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Talking Business: 'Talented women must believe they can achieve'

Fiona Lambert is vice president of George and George at Home, and was the only woman in the top 10 of Drapers’ 2014 Top 100 of the most influential people in fashion.

Fiona_Lambert

I joined Asda as brand director of George in 2007, having worked with the clothing line’s founder George Davies earlier in my career. I was brought back to breathe new life into the brand. With that move came risks, as both the business and my reputation depended on my success.

I have never had moments where I thought I couldn’t do what I’d set out to achieve. You need to have conviction in what you believe in; if you make a mistake, learn from it and move on. One of the main challenges for women in leadership is the self-doubt that can come with that sort of reality. Rather than focusing on the hurdles and challenges, women need to believe in themselves and be positive. A lot of success comes down to mindset.

Fashion is a notoriously competitive field, but sexism in the workplace has never come into it for me. I believe you have to know your customers and your business inside out and that is what makes you good at your job, not your gender. There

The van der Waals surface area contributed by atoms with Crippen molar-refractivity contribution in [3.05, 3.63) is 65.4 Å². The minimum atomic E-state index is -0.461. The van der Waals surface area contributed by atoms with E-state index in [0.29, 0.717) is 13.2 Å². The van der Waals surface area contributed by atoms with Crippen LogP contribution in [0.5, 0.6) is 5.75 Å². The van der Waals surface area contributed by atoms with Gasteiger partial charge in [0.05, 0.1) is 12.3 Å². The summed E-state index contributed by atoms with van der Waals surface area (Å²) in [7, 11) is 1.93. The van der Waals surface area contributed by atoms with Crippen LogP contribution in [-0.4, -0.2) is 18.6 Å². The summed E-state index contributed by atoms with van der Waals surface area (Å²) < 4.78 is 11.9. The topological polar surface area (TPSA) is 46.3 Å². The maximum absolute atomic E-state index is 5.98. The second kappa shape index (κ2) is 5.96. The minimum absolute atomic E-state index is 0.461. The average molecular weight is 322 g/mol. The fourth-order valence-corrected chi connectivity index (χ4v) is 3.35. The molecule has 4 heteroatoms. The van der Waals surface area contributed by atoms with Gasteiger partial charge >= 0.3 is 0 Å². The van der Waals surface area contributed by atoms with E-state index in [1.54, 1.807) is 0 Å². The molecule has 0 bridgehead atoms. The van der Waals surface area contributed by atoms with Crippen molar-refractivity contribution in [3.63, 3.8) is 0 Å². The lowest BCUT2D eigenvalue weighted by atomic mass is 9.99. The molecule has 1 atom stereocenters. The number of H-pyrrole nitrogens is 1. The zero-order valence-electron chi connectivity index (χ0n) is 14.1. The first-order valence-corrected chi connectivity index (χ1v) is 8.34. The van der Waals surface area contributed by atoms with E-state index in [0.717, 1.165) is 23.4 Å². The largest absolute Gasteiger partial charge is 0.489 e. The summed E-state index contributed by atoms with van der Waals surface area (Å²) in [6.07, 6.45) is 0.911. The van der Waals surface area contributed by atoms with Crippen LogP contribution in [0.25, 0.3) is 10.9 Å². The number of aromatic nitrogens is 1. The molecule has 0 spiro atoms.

is a tendency for strong women to be perceived as ‘pushy’ in the workplace, but you have to fight for what you believe in. You can be fair and right, but you can’t always be everybody’s best friend. Women should not be apologetic for being strong or having an opinion - too often I hear women use the words ‘actually’ or ‘to be fair’ when these words are redundant and make you sound apologetic.

That said, it is vital to know who you need at each stage of your career. Throughout your career you need to have mentors and sponsors - a mentor will listen, coach and give advice; a sponsor will look out for your career. I encourage any young woman in business to find the right people.

I have had some great advice, sought out sponsors and had some great examples to follow of successful businesswomen. I consider it a privilege to be in a position where I can be a role model and take real pleasure in nurturing young female talent in the business, who will crash through the glass ceiling in the future.

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